I used to have a boss who was a marketing genius—seriously; he dreamed up ad campaigns, promotional ideas, even company names and taglines like no one I’ve ever encountered. A veritable fountain of great ideas.
But like many gifted people, he had his “quirks,” one of which was an inability to drum up a whole lot of new business, which eventually shrank the firm to the point my services were no longer needed.
Another was his embrace of a whole series of rituals as part of his weekly, monthly and quarterly schedule at the office. I thought many of them bordered on superstition, but one in particular I came to value, now much more than then.
You’re familiar with the 80-20 Rule: Eighty percent of the work gets done by 20% of the employees; 80% of the problems come from 20% of the customers, etc., etc.
His was a little different spin on that hoariest of business clichés: Spend 20% of each monthly performance evaluation on the past 30 days, but invest the other 80% in mapping out plans for the coming month.
It was a variation of the old “he who fails to plan, plans to fail” theme, I suppose, but in the marketing field (unlike the day-to-day deadlines of journalism), where projects stretch out across months at a time, the 80-20 break down was very valuable.
That’s because we all give lip service to planning ahead, and no matter what business we’re in, we do spend what seems like an inordinate amount of time planning projects, setting goals and projecting revenues and earnings.
It always seems as if planning is one of the biggest and most time-consuming priorities we have.
But the aforementioned boss actually calculated the time-on-task spent rehashing previous projects, versus the time spent in strategic planning—not just dissecting “to do” lists that are already on the calendar, but in thinking longer term about issues, challenges and opportunities out there on the horizon.
According to his admittedly limited calculations, he discovered that—at best—the split was more like 50-50, not 80-20. Half of the actual time, on duty, in the office, hard at work, was spent debriefing, discussing and dissecting projects that were already signed, sealed and delivered.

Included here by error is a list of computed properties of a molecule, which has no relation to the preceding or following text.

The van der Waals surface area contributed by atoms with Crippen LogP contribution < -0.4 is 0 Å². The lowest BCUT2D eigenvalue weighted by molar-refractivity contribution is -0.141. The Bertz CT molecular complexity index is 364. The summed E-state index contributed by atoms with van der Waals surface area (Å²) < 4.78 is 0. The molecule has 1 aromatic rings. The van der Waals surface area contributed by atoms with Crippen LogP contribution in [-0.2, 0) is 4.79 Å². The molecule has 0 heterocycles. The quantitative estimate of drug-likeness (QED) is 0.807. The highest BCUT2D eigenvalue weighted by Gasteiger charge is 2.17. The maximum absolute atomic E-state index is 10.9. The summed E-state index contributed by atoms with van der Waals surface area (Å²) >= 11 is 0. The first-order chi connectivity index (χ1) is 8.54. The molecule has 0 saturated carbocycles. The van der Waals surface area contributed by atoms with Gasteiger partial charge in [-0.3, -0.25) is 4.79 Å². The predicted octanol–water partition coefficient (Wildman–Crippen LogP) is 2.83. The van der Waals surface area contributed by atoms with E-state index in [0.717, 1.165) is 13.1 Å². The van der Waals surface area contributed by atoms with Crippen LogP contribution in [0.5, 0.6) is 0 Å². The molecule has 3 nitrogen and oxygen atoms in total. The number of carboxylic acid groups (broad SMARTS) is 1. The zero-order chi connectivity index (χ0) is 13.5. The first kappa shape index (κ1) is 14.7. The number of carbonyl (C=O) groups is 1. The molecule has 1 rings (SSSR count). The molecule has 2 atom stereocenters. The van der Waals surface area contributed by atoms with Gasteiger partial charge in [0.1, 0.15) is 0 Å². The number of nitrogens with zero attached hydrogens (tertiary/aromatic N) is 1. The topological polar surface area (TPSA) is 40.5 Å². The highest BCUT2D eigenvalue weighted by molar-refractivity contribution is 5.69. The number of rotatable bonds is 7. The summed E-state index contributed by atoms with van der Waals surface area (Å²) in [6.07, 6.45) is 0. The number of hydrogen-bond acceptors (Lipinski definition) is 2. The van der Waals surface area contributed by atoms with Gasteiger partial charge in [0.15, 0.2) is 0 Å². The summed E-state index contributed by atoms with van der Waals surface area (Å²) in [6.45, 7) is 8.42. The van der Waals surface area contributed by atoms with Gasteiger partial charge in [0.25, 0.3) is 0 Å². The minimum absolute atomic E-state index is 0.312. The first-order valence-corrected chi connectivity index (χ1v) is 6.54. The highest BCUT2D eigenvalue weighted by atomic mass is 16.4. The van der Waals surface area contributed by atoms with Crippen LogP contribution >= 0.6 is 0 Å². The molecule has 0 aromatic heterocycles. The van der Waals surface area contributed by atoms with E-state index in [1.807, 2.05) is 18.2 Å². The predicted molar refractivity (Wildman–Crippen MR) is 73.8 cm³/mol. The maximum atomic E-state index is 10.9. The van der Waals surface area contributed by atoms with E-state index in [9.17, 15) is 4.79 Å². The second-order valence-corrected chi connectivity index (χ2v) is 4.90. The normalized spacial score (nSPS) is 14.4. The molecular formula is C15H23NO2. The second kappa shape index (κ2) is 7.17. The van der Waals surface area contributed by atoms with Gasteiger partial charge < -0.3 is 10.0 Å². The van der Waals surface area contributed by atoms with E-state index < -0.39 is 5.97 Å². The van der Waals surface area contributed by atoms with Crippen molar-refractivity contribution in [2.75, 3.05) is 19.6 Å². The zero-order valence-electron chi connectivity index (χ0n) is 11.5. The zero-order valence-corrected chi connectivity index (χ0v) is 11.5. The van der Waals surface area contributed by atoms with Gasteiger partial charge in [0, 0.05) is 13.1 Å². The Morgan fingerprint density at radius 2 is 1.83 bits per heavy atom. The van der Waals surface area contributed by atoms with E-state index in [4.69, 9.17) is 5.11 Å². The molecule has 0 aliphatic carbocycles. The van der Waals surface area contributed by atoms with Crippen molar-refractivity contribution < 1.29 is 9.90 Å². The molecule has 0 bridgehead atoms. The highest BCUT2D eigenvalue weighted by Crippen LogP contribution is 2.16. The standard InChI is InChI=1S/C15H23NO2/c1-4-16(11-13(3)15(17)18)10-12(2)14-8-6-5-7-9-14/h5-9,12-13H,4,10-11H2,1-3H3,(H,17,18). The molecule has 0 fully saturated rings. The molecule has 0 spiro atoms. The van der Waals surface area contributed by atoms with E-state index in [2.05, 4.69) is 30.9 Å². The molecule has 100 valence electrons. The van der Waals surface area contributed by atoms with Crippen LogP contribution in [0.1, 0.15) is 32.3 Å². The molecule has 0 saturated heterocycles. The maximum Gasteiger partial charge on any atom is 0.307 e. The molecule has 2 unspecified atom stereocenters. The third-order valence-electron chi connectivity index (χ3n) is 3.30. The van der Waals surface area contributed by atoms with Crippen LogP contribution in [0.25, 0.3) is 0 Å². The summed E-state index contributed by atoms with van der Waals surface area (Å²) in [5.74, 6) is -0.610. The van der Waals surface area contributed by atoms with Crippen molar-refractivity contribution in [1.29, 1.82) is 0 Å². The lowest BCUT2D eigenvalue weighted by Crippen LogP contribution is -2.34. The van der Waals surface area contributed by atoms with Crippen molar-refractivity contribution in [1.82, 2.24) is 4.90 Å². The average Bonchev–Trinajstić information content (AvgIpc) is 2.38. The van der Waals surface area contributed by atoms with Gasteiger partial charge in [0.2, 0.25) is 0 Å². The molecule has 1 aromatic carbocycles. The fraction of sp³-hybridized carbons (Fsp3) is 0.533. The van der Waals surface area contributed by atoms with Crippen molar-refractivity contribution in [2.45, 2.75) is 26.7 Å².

Only half, or even less than half, of the collective energy in the firm was devoted to what might be down the road.
Thinking ahead—way ahead
I’d put that percentage even higher when it comes to animal agriculture and meat production. Ask anyone in the business what’s on their mind, and you’ll get a litany of issues—the high price of feed, the volatility of the marketplace, the impact of retail prices on short-term demand. Those are all legitimate issues, and every one affects the bottom line of everyone involved, from live side to processing to marketing and merchandising.
But ask that same group to talk about the biggest challenges in the next generation, or the remainder of this century, and you’ll get a different response. Oh sure, most people can tick off a string of problems, like vegan activists, or animal rights proponents or oppressive regulations or even a few broader issues, like whether we ought to continue with ethanol subsidies as an (alleged) attempt at energy independence.
But dig deeper, and I’m willing to bet that the 80-20 Rule would kick in pretty quickly: For every four or five minutes spent analyzing short-term issues, like yesterday’s market prices, you’d be lucky to get even 60 seconds of discussion about the future of livestock production and the challenges faced by the people who raise the animals and process the food products that consumers take for granted will always be sitting there in the meat or dairy case, or on the menu—any time we care to purchase them.
I’d argue that everyone who cares about animal agriculture needs to shift their thinking, to start spending more time analyzing the long-term challenges facing producers and processors. For instance: Land use. In 50, or a 100 years, are we going to have the rangeland, the farm ground, the acreage needed to support an industry that may be required to feed hundreds of millions more people than it does today?
Or how about the global marketplace: Is it guaranteed that North America will never hit a ceiling as far as capturing value from shipping beef, pork and chicken overseas? Is it certain that regulatory pressures won’t force thousands of people out of the industry? Is it a no-brainer that the current level of inputs—energy, feed, infrastructure—will always be available and affordable, no matter what mega-trends develop around the world?
Even though I have the luxury of being able to spend a lot of my time thinking about the ramifications such trends might have on producers, packers and processors, I don’t have any solid answers to any of those questions.
Fortunately, there are plenty of people in the business of meat and poultry production who are a heck of lot smarter and more knowledgeable than me.
The industry needs them—and you—to mimic my former boss: Start spending less time hashing over today’s problems, and more time figuring out the road map needed to navigate the years—and decades—ahead.
The opinions expressed in this commentary are solely those of Dan Murphy, a veteran food-industry journalist and commentator.